1930s Shanghai Villa Offers Old World Charm

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When a French couple living in China decided to convert their 1930s villa into a modern retreat, they turned to French-Argentinian designer Marcelo Joulia and his team from Naço Architectures. Starting with the concept of five cubes of various sizes and materials––wood, metal, stone, and glass––which extend or make up the principal rooms, the firm reinvented the home in Shanghai’s former British Concession, retaining key elements of the original, including roof edges and timber flooring, and adding contemporary luxuries like a gym and a two-car garage.

Villa Cube 5 in Shanghai was redesigned by Naço Architectures

Villa Cube 5 in Shanghai was redesigned by Naço Architectures

Seven years after its initial renovation, “Villa Cube 5″ has come onto the market, the first property in Mainland China to be marketed globally by Christie’s International Real Estate. The property price is undisclosed, but nearby the former residence of writer Eileen Chang, a refurbished six-bedroom 1920s townhouse, is currently listed through Savills for $5.3 million.

Those unfamiliar with Shanghai often imagine a Blade Runner-like dystopia of endless urban expansion. And while the scale of the city can be overwhelming, there are pockets of reprieve, neighborhoods where the monolithic slabs of building break open, and smaller shikumen (or lane houses) and villas come down to the street on a human level.

This is particularly notable within Shanghai’s former foreign districts. In the period from 1843 to 1935, Shanghai was ceded to the British, and the city was carved into foreign “concession”, districts of imported architectural styles that gave the city its distinctive character and its reputation as the “Paris of the East”. The former French and British Concessions are the largest and most prominent and feature quiet tree-lined streets, lane houses, stone villas, and leafy private gardens, many of which have over the last decade been transformed into contemporary havens by local and international design firms.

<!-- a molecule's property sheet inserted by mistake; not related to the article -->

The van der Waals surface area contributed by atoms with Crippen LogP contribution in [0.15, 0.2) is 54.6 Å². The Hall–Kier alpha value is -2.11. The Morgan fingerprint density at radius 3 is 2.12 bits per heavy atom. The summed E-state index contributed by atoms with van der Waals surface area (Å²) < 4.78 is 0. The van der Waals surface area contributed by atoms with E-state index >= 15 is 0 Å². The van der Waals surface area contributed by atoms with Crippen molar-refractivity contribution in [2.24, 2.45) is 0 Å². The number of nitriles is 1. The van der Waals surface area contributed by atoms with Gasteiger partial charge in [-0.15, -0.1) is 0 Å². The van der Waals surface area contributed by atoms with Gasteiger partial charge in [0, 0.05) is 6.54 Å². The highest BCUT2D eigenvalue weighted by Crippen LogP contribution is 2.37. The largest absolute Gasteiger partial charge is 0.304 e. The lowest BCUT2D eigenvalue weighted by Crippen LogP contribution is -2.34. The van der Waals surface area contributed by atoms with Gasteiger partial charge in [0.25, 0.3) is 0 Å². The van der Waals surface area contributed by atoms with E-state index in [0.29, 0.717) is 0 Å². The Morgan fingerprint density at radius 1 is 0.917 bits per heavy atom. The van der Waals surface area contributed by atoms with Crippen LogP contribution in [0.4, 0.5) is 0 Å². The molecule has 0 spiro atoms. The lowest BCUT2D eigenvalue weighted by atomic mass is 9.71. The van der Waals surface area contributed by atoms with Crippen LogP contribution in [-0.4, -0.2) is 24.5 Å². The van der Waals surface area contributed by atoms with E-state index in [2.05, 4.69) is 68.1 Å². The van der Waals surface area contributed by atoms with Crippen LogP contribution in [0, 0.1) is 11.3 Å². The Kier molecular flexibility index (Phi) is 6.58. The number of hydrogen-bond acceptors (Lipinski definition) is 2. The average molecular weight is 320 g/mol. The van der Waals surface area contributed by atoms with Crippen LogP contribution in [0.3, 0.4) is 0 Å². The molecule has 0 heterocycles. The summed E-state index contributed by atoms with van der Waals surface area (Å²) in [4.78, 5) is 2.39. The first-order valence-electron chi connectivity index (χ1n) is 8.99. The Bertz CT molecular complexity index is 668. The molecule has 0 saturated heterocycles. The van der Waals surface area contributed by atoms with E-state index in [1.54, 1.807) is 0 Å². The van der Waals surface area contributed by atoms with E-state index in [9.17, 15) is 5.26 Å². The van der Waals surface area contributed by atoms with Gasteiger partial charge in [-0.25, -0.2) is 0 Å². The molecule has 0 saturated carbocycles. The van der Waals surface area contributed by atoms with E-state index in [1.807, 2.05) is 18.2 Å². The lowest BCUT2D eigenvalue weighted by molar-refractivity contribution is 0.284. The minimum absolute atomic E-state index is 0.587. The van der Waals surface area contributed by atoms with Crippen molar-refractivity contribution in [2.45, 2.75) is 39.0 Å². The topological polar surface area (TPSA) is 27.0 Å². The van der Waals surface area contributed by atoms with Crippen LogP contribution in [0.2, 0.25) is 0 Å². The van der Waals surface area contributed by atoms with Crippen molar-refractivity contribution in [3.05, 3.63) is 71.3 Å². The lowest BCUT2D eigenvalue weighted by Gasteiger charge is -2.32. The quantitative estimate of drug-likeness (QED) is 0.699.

Architect Marcelo Joulia says he wanted to create a contemporary home that is at once high-tech and warm and welcoming. “The aim was to create a family home that was open to the exterior, but that was a refuge at the same time, protected from the elements and the aggressions of the city,” he says.

The aim was to create a refuge from the city

The aim was to create a refuge from the city

He also wanted the house to be luminous and airy. To capture as much light as possible, he built a protruding transparent cube on the top floor that touches the treetops. Next to it is an outdoor terrace with views of the grounds, while a small Japanese garden on the balcony floats in between the master bedroom and bathroom. Incorporating ambiguity between indoors and outdoors was also paramount. “When I open the door, everything inside is outside, and everything outside moves inside,” Joulia says. Each room of the house also offers a view of the exterior.

A small balcony floats between the master bedroom and bathroom

A small balcony floats between the master bedroom and bathroom

“Villa Cube 5 is defined by its serene atmosphere and accentuated by rare offerings such as a spacious private garden, swimming pool, and rooftop sauna,” says listing agent Catherine Lee with Shanghai agency Fultonex Realty. “All of the rooms are uninhibited, including the open kitchen which boasts fine flooring bathed in natural light.” Adding to the home’s modern conveniences are a fireplace, service kitchen, gym, private solarium, and two-car garage.

In addition to the Villa Cube 5, Naço Architectures has designed several hotel projects in Europe and Asia, including the Novotel Hong Kong and the Club Med in Yabuli, one of China’s first ski resorts. The multidisciplinary practice also lends its eye to commercial spaces and industrial design.

Cross-cultural work suits Joulia, who has moved between several continents in his lifetime. Born in 1958 in Cordoba, Argentina, he arrived in France with his family in 1976 after fleeing the repressive Videla government. “We had to leave the country within 24 hours,” he recalls. “My exile has obviously influenced my way of looking at the world and my profession as an architect––the most international possible, without frontiers.”

Images courtesy of Christie’s International Real Estate

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